- (1) Go Power 1500 Watt Pure Sine Wave Power Inverter
- (2) UPG AGM 110ah Deep Cycle Batteries
Now for the Install:
We decided to the best option for us was to tie into the existing battery system already on the RV. The existing auxiliary battery system had two batteries, so it would be easy to put our new beefier batteries right where the previous batteries went. Keeping the batteries in this spot enables us to keep all of the features the existing batteries were capable of. The placement of the batteries determined the placement of the 3 other components mentioned above. It is best to have everything as close as possible, so we have the panel on the portion of the roof directly above the batteries. We fabricated our own bracket and mount for the panel. The panel it is able to tilt two ways to about 45°. In between the panel and the batteries sits the charge controller and the inverter. How it works is the sun hits the panel on the roof, the panel wires go into the charge controller, wires from the charge controller go to the batteries, then from the batteries to the inverter. We chose to then hook the power from the inverter into the existing AC distribution panel. This way all of the existing outlets in the RV work off of the AC power provided by the inverter. Another reason for installing the new batteries in the existing location is because they will be tied into the existing power converter/battery charger. It should be noted that the battery charger should be disabled while not connected to shore power. Failure to disable the battery charger while not connected to shore power will result in a "loop". The System will be constantly converting DC to AC, AC to DC, and so forth. This loop will drain the batteries quickly. We have used the battery charger to charge the solar batteries in the past, but as of now we rely solely on the sun rays to keep the batteries charged. Below are pictures of the installed components.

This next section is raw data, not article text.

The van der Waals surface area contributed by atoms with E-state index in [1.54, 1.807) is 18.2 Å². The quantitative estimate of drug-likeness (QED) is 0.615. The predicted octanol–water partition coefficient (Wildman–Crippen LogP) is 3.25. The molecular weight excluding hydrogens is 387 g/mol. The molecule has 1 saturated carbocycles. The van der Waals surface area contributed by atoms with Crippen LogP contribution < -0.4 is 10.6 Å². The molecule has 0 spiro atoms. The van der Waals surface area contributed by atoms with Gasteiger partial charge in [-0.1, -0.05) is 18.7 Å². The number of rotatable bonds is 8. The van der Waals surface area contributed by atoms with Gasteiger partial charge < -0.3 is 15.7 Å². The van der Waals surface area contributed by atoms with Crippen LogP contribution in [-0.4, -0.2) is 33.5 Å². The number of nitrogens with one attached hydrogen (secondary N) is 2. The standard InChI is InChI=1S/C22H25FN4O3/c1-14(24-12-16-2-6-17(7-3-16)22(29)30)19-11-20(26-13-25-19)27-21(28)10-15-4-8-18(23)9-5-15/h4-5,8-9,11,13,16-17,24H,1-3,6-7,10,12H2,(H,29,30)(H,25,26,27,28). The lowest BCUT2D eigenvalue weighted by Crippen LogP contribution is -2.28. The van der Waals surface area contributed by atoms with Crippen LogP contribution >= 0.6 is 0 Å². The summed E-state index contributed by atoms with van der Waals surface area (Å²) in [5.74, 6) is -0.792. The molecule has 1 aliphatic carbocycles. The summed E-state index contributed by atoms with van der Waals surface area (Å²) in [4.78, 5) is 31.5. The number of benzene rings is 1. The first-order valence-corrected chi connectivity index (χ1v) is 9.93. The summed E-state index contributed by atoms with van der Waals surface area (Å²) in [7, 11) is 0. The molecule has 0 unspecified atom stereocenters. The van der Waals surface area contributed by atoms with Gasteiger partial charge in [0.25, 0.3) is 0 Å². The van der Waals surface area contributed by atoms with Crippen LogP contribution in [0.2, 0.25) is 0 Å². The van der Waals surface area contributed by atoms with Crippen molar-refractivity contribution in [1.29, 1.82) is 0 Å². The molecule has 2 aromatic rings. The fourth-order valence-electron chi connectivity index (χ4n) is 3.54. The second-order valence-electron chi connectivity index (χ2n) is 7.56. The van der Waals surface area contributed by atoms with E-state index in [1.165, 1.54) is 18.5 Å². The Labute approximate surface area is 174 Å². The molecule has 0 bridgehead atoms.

What is this system capable of? The panel provides about 9 constant amps on a good day. With the few things we are running now, the batteries rarely drop below 90% charge. Every morning (as long as there is sun) the charge controller tops off the batteries at 14.2V. The batteries then hover around 13V during the day, and drop to about 12.6 during the night. As of now we are only running small electronics, water pump, water heater, and lights. This system will not run an air conditioner. We looked into it, and the amount of batteries it would take to run an AC is just not practical. As for a refrigerator, that's sort of a sore subject for us... When we bought the RV, it came with a newer fridge. Our solar system did pretty good running the fridge, but we figured we could maybe find one with a lower power draw. The issue was that the batteries were recharging during sunny days, but wouldn't reach full charge on rainy or overcast days. So we sold that fridge and got a new one. What a mistake! We have tried two other fridges now, and none run as well as the original one we had! So right now we are fridge-less. We are thinking about going with a propane fridge in the future, but for now, we'll survive without one!
After it's all said and done we appreciate the power that our solar system provides but the fact is, solar has its limits. It is fine for us though. We value the freedom it gives us, more than the things it fails to provide. It feels good to be providing our own power (with the help of the sun of course), and that is worth something. We hope you have learned something and enjoyed this solar system talk. Feel free to ask questions or make comments!